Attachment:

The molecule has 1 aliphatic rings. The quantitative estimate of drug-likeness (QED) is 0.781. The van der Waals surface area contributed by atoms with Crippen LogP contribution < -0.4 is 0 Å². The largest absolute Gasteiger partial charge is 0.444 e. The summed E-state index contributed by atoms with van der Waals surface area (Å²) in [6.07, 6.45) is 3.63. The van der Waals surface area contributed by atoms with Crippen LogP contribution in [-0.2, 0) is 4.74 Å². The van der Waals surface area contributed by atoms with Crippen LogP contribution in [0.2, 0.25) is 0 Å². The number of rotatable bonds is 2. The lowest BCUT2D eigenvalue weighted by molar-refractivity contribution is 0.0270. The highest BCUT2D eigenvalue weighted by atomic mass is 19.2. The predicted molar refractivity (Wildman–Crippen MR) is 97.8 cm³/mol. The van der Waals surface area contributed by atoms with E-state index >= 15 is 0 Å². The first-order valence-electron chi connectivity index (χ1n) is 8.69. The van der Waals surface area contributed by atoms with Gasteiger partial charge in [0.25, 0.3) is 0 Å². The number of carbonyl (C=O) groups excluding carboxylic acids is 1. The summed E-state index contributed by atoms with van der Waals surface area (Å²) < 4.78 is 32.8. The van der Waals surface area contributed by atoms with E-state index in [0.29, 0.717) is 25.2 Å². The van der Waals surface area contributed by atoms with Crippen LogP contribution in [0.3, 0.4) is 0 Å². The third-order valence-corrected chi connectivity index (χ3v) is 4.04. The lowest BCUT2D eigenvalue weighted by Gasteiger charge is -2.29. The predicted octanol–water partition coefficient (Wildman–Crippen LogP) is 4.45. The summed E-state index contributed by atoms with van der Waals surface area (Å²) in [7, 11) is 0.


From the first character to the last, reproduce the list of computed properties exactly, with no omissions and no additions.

The molecule has 1 aliphatic rings. The quantitative estimate of drug-likeness (QED) is 0.781. The van der Waals surface area contributed by atoms with Crippen LogP contribution < -0.4 is 0 Å². The largest absolute Gasteiger partial charge is 0.444 e. The summed E-state index contributed by atoms with van der Waals surface area (Å²) in [6.07, 6.45) is 3.63. The van der Waals surface area contributed by atoms with Crippen LogP contribution in [-0.2, 0) is 4.74 Å². The van der Waals surface area contributed by atoms with Crippen LogP contribution in [0.2, 0.25) is 0 Å². The number of rotatable bonds is 2. The lowest BCUT2D eigenvalue weighted by molar-refractivity contribution is 0.0270. The highest BCUT2D eigenvalue weighted by atomic mass is 19.2. The predicted molar refractivity (Wildman–Crippen MR) is 97.8 cm³/mol. The van der Waals surface area contributed by atoms with E-state index >= 15 is 0 Å². The first-order valence-electron chi connectivity index (χ1n) is 8.69. The van der Waals surface area contributed by atoms with Gasteiger partial charge in [0.25, 0.3) is 0 Å². The number of carbonyl (C=O) groups excluding carboxylic acids is 1. The summed E-state index contributed by atoms with van der Waals surface area (Å²) < 4.78 is 32.8. The van der Waals surface area contributed by atoms with E-state index in [0.29, 0.717) is 25.2 Å². The van der Waals surface area contributed by atoms with Crippen LogP contribution in [0.3, 0.4) is 0 Å². The third-order valence-corrected chi connectivity index (χ3v) is 4.04. The lowest BCUT2D eigenvalue weighted by Gasteiger charge is -2.29. The predicted octanol–water partition coefficient (Wildman–Crippen LogP) is 4.45. The summed E-state index contributed by atoms with van der Waals surface area (Å²) in [7, 11) is 0.